Style Scout host Shayne Stephens has mastered the art of connecting with people.

Here’s the Secret to Networking, According to a Guy Who Knows Everybody

Shayne Stephens throws around the word “authenticity” a lot. He believes it’s something we’re seeing less and less these days. “I’m a kid that’s from Winnipeg. I’m rough around the edges,” he says. “I am who I am. I say what I say and that’s fine with me.” That’s Stephens’ brand of authenticity and it’s taken him pretty far—from a hockey-playing punk in the ’Peg, through the world of publishing and into fashion, where as Marketing Director, he successfully brought Saks into Canada. Now, he’s bringing that Bourdainian authenticity, infused with his ideology of kindness, all around the world.

That’s thanks to Style Scout, an online show (at least for now) from ET Canada that has Stephens trying local foods, staying in dope hotels, and generally finding what’s cool about the cities of the world. “Basically, I get to travel. Each place we go, it’s like a loose interpretation of style. It may be music in one place, and design or fashion in another,” he explains. It’s pretty much the perfect gig for a guy like him, who can talk to anyone and leave them feeling like they just met their new best friend.

“My dad always used to laugh and say be kind to everyone because you never know who’s going to be sitting across a desk from you,” says Stephens. To hear him talk, the key to getting somewhere in life is just being yourself and not being an asshole. Is it that simple? You really just have to listen to people?

If that’s the case, then we’ll start by listening to Stephens. He seems to know what’s up. Or at least, he definitely knows someone who knows someone who does.

TITLE: So, you’re basically a networking expert.

SHAYNE STEPHENS: I don’t know if I would consider myself an expert, but I’m not going to lie, it’s been integral for my success. I’m a lot more authentic, I think, in the way that I go about networking. Not a lot of business gets done with people you don’t particularly get along with. There needs to be chemistry and the connection needs to be authentic in order for there to be the next step. It’s something that everybody that knows me would say that I’m extremely good at. You have to portray yourself as who you are because it’s clear pretty quickly when people are just looking for something and using other people to get it.

Is there some formula, or does networking fall under that right place, right time, right person kind of moment.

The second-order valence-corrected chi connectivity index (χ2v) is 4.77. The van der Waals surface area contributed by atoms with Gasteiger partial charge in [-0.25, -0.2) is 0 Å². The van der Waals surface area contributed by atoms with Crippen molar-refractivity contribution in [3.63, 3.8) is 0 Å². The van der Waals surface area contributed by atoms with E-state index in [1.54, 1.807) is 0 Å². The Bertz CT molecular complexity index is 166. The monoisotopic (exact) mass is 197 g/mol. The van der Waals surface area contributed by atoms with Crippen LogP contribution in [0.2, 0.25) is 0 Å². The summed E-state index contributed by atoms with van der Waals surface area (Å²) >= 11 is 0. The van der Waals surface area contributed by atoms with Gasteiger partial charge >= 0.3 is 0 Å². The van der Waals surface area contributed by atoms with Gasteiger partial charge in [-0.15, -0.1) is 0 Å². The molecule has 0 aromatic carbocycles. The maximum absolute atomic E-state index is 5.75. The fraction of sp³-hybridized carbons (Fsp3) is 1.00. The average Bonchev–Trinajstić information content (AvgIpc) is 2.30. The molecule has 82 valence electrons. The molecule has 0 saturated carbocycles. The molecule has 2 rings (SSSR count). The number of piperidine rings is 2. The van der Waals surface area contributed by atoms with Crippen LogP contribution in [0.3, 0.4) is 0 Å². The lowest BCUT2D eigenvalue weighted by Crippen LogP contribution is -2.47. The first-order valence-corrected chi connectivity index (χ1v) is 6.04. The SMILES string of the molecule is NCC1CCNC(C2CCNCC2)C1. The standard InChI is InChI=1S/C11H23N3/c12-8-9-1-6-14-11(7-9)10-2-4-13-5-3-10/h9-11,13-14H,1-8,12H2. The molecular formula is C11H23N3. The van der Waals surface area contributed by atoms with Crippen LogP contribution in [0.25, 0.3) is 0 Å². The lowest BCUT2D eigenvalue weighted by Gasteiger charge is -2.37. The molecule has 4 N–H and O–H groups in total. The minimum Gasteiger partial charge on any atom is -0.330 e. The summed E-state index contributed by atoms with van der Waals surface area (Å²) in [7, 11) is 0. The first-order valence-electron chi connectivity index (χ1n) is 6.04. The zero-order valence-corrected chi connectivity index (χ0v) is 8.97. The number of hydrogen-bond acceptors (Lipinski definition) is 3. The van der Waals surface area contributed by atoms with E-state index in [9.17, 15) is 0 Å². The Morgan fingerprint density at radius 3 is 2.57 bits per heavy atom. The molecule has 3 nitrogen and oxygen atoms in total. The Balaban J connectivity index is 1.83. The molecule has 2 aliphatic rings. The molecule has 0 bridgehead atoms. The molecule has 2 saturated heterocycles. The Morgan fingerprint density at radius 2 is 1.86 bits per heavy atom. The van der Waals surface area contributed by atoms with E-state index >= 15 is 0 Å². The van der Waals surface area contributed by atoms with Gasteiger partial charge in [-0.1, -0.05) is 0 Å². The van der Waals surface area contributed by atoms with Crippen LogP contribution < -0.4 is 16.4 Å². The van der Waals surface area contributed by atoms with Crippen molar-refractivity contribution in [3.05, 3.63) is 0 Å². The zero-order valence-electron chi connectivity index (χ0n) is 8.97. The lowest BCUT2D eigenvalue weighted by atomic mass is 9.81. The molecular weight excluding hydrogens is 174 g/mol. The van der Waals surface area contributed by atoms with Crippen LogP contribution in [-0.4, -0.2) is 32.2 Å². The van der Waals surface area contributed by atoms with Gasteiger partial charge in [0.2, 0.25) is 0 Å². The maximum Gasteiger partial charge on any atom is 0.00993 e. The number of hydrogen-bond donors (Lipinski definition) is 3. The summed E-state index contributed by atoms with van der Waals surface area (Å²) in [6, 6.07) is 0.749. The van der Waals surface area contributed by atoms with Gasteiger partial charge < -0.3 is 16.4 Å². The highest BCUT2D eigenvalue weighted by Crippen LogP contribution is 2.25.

You can strategize to hopefully be in the right place at the right time. I think it’s more strategic on the part of the person that’s trying to do the networking. If you’re looking to break into an industry, then you should attend as many industry-related events as possible.1

How do I insert myself into these places?

It’s about being kind and friendly. I come from the fashion world and there’s a ton of events, so I would go to any event that I possibly could, to get my face out there. I wouldn’t be able to tell you where someone who wants to move up the construction ladder should go but I can guarantee there are some type of events, there are types of associations, there are some kinds of company groups that are available. I feel like if you have any charisma and smarts about you, you can network in all parts of your daily life.

In the past networking was about being face-to-face and now, like everything else, it’s over social media. 

Social media definitely provides an amazing resource for research. You can understand the person a little bit better, but I believe a hundred percent in face-to-face. It gives you the full picture. People are charismatic or they’re not. They’re awkward or they’re comfortable. They’re put together or they’re not put together. You can only tell those things in person.

Definitely do not be over-complimentary. I find that especially in fashion everyone is like, “Oh my god, you look so amazing” and the person is fucking wearing a garbage bag. It boils down to a lot of “fakeness.” Be yourself. Sometimes those little things that we don’t want to show to people are actually the things that bind us.

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1. Or, you can be Emily Blunt and get your breakthrough role in The Devil Wears Prada by being discovered in a parking lot.